BREAK IN GREEN BERET MURDER CASE!
A guilty conscience that, according to former deputy U.S. Marshal Jimmy Britt, became "too much to bear," has resulted in the North Carolina man coming forward to reveal Dr. Jeffrey MacDonald was denied justice in his 1979 trial for the murder of his wife and children at Ft. Bragg, N.C. 35 years ago.
The startling revelation was made in a sworn affidavit from Britt submitted to the 4th Circuit Court of Appeals in Richmond, Va. Lawyers for the former Green Beret captain are seeking the appeals court's permission to present the new evidence to the U.S. District Court in Raleigh, N.C.
We at MilitaryCorruption.com feel the long ordeal of Dr. MacDonald - the ex-Special Forces officer has always maintained he was innocent of the crimes - should now be ended. MacDonald's conviction should be overturned and the wrongly imprisoned man finally set free. And we hope he "sues the hell out of" one and all who railroaded him into prison in the first place.
PROSECUTOR THREATENS HELENA STOECKLEY
Britt's bombshell affidavit contains revelations he heard slimy prosecutor James Blackburn tell defense witness Helena Stoeckley he'd "indict her on murder charges" if she stuck to a story that she was part of a hippie group that actually killed MacDonald's wife and kids and assaulted the sleeping Green Beret doctor when he tried to fight back.
Frightened for her own future, Stoeckley suddenly got "amnesia" on the witness stand and the key defense figure was no longer any help to the accused doctor's case.
In his statement, Britt said he kept quiet all this time "out of a sense of duty" to the people (law enforcement) he worked with. But the years of keeping silent about the truth took its toll, and Britt said he couldn't stand hiding what really happened any more.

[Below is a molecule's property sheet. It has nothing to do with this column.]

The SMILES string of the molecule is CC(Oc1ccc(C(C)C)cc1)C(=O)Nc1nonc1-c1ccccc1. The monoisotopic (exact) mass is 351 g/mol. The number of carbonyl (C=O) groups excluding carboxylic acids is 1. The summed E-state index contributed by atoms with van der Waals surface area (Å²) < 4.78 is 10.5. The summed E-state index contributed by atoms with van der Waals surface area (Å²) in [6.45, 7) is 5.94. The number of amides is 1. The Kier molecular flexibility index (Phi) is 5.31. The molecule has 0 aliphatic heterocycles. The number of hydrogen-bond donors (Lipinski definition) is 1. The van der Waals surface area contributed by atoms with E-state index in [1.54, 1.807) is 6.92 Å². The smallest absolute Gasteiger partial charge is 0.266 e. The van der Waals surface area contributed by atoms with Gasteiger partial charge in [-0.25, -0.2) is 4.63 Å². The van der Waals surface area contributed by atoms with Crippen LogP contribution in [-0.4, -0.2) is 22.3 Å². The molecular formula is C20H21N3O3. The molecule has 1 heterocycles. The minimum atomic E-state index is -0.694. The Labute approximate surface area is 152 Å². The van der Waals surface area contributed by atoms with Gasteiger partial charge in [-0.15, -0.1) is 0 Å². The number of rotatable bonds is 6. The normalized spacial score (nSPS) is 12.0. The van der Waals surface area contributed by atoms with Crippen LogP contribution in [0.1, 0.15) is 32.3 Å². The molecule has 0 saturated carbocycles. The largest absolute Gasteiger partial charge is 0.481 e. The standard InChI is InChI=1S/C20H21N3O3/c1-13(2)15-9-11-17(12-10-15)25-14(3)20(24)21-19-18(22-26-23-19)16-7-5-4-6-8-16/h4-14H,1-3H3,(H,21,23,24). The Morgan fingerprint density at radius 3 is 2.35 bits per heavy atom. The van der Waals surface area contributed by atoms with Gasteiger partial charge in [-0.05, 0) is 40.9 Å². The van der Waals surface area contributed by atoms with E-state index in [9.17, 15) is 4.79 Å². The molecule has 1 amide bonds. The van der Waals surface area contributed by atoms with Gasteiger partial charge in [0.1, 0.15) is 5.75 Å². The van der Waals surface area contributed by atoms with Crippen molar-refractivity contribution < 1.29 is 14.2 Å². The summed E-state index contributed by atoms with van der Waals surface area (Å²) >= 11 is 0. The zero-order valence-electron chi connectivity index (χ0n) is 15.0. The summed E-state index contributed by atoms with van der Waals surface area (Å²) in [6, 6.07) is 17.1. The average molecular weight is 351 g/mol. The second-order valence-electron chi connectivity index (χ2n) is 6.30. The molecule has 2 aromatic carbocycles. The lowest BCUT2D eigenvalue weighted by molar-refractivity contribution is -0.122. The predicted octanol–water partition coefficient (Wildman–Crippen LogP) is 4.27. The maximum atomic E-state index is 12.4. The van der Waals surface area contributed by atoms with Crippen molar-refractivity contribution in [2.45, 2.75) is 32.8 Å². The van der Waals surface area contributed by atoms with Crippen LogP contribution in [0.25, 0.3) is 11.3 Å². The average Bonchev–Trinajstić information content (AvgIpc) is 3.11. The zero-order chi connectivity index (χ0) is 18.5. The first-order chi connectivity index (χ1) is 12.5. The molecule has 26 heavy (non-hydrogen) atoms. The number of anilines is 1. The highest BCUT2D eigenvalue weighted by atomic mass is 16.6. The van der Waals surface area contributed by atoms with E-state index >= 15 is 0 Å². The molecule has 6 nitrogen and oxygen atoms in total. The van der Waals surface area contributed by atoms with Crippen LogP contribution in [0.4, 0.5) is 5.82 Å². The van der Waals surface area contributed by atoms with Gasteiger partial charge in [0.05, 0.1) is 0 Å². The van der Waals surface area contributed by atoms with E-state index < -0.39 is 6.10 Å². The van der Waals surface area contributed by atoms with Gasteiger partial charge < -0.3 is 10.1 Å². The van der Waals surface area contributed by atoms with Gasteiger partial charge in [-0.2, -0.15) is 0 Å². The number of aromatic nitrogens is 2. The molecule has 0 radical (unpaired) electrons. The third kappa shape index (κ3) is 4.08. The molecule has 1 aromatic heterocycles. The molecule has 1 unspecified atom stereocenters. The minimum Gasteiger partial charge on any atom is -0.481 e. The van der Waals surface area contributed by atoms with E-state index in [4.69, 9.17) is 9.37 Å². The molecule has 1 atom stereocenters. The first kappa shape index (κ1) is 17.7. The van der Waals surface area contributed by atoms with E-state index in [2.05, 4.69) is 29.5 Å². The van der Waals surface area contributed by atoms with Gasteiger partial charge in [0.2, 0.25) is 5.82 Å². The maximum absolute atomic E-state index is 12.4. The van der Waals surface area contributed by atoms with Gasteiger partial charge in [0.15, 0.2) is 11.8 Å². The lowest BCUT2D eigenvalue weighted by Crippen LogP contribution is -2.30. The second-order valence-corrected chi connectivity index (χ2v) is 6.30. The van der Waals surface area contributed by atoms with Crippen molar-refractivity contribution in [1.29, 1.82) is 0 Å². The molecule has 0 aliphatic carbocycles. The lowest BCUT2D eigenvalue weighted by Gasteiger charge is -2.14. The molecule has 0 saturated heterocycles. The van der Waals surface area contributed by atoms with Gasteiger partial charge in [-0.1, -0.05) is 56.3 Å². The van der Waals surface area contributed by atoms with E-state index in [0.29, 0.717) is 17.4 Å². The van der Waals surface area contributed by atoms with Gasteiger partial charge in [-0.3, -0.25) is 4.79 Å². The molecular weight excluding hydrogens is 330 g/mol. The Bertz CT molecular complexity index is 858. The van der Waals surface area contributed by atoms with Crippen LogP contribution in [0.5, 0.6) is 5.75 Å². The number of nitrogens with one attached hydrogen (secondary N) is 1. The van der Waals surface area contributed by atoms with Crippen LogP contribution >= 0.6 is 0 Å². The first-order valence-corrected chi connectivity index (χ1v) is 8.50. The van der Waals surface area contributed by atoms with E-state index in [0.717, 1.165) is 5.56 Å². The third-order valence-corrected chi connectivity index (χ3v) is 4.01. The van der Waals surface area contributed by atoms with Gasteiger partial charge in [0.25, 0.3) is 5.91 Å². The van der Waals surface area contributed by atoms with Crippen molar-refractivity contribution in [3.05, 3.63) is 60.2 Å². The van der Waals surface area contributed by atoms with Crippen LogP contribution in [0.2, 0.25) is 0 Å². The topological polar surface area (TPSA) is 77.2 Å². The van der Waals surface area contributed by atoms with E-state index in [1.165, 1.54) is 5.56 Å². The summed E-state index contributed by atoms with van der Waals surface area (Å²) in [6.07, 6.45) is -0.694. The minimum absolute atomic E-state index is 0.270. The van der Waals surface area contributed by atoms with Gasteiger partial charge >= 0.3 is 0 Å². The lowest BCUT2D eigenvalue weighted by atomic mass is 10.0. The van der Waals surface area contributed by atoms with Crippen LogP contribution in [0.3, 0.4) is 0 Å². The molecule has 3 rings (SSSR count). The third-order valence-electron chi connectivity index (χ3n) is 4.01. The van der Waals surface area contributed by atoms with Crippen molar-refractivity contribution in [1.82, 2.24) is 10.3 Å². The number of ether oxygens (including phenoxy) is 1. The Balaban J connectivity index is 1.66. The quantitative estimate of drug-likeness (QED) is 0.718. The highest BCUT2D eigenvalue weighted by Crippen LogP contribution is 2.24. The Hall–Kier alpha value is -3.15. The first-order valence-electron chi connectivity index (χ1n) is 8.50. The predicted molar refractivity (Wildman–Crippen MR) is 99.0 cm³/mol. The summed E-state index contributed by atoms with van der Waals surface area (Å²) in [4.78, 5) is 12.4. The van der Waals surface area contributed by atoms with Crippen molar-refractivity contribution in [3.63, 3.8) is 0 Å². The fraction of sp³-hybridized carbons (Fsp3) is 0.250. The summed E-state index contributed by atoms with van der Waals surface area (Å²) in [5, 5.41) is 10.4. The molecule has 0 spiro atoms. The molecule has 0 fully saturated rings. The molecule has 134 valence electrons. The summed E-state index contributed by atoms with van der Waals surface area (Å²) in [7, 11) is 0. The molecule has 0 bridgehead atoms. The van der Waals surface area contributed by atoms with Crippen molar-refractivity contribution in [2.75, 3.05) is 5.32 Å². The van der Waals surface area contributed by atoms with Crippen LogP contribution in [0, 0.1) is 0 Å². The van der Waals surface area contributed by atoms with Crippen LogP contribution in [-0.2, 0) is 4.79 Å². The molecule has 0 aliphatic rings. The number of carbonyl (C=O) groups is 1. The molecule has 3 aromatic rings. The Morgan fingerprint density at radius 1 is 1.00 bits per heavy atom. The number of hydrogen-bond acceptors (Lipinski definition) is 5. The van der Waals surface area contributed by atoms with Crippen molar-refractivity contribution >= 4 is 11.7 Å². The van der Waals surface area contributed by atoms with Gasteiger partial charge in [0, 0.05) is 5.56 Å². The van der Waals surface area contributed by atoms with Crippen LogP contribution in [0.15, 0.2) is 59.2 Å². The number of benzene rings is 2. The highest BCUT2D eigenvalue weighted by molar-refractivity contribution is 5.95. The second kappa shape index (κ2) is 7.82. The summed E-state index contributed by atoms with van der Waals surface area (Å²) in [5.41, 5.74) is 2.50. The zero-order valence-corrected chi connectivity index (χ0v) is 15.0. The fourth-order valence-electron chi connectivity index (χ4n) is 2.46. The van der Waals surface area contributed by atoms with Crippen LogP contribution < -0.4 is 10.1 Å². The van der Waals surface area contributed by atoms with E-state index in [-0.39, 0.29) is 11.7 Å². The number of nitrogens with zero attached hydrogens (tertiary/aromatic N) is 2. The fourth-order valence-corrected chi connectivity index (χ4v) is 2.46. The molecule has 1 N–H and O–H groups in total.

MacDonald, now 62, is serving three consecutive life sentences at a federal prison in Maryland. He was wrongly convicted of killing his wife Colette, 26, and their daughters, Kimberly, 5, and Kristen, 2.
Ever since the 1970 slayings, MacDonald has maintained hippie intruders entered his quarters at Ft. Bragg during the night and carried out the grisly crime in which the doctor was stabbed several times.
KEY EVIDENCE FOR THE DEFENSE IGNORED
Stoeckley was a key figure in MacDonald's defense plans. She was described by the Green Beret captain as wearing "a long blond wig and floppy hat." A strand of the wig was found in the officer's quarters. And a Fort Bragg military policeman later reported he saw a woman of that description standing on a street corner near the crime scene earlier that night. The drug-addicted woman, daughter of an Army colonel, died in 1983.
As for over-zealous prosecutor Blackburn, he was disbarred as an attorney and did prison time after being found guilty of forgery, fraud, embezzlement and obstruction of justice in an unrelated matter.
The MacDonald case was the subject of a best-selling but highly inaccurate
book "Fatal Vision" and a made-for-TV movie of the same name.
The ex-captain later sued discredited author Joe McGinnis and won a
sizeable out-of-court settlement.